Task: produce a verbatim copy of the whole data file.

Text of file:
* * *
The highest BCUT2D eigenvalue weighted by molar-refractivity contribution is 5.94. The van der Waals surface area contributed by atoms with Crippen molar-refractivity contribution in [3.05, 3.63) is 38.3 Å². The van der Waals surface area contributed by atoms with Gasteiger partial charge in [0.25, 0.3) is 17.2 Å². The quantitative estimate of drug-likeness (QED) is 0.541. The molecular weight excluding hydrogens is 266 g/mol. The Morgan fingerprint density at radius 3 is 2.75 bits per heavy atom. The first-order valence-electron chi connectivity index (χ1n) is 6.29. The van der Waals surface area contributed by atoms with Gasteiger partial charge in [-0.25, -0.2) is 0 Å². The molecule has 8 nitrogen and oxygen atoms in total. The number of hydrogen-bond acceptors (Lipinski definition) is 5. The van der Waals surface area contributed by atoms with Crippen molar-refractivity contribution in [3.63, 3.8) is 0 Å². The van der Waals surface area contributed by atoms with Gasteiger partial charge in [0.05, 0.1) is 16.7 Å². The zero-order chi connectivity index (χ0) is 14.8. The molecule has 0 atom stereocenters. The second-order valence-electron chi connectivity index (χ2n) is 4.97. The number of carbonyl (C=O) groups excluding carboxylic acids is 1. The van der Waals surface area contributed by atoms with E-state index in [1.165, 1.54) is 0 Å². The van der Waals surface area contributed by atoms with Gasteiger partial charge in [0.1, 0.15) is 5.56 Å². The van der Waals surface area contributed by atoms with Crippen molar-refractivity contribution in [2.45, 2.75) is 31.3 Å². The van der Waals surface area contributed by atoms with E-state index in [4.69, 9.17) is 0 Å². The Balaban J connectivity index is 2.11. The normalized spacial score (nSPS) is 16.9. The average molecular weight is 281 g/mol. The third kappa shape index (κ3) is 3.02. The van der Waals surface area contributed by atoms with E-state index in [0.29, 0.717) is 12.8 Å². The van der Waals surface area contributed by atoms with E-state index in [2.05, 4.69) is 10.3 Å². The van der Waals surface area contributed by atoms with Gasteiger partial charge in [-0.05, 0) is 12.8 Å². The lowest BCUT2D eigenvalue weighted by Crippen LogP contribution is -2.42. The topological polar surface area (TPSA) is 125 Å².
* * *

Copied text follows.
The highest BCUT2D eigenvalue weighted by molar-refractivity contribution is 5.94. The van der Waals surface area contributed by atoms with Crippen molar-refractivity contribution in [3.05, 3.63) is 38.3 Å². The van der Waals surface area contributed by atoms with Gasteiger partial charge in [0.25, 0.3) is 17.2 Å². The quantitative estimate of drug-likeness (QED) is 0.541. The molecular weight excluding hydrogens is 266 g/mol. The Morgan fingerprint density at radius 3 is 2.75 bits per heavy atom. The first-order valence-electron chi connectivity index (χ1n) is 6.29. The van der Waals surface area contributed by atoms with Gasteiger partial charge in [-0.25, -0.2) is 0 Å². The molecule has 8 nitrogen and oxygen atoms in total. The number of hydrogen-bond acceptors (Lipinski definition) is 5. The van der Waals surface area contributed by atoms with Crippen molar-refractivity contribution in [3.63, 3.8) is 0 Å². The van der Waals surface area contributed by atoms with Gasteiger partial charge in [0.05, 0.1) is 16.7 Å². The zero-order chi connectivity index (χ0) is 14.8. The molecule has 0 atom stereocenters. The second-order valence-electron chi connectivity index (χ2n) is 4.97. The number of carbonyl (C=O) groups excluding carboxylic acids is 1. The van der Waals surface area contributed by atoms with E-state index in [1.165, 1.54) is 0 Å². The van der Waals surface area contributed by atoms with Gasteiger partial charge in [0.1, 0.15) is 5.56 Å². The van der Waals surface area contributed by atoms with Crippen molar-refractivity contribution in [2.45, 2.75) is 31.3 Å². The van der Waals surface area contributed by atoms with E-state index in [4.69, 9.17) is 0 Å². The Balaban J connectivity index is 2.11. The normalized spacial score (nSPS) is 16.9. The average molecular weight is 281 g/mol. The third kappa shape index (κ3) is 3.02. The van der Waals surface area contributed by atoms with E-state index in [0.29, 0.717) is 12.8 Å². The van der Waals surface area contributed by atoms with E-state index in [2.05, 4.69) is 10.3 Å². The van der Waals surface area contributed by atoms with Gasteiger partial charge in [-0.05, 0) is 12.8 Å². The lowest BCUT2D eigenvalue weighted by Crippen LogP contribution is -2.42. The topological polar surface area (TPSA) is 125 Å².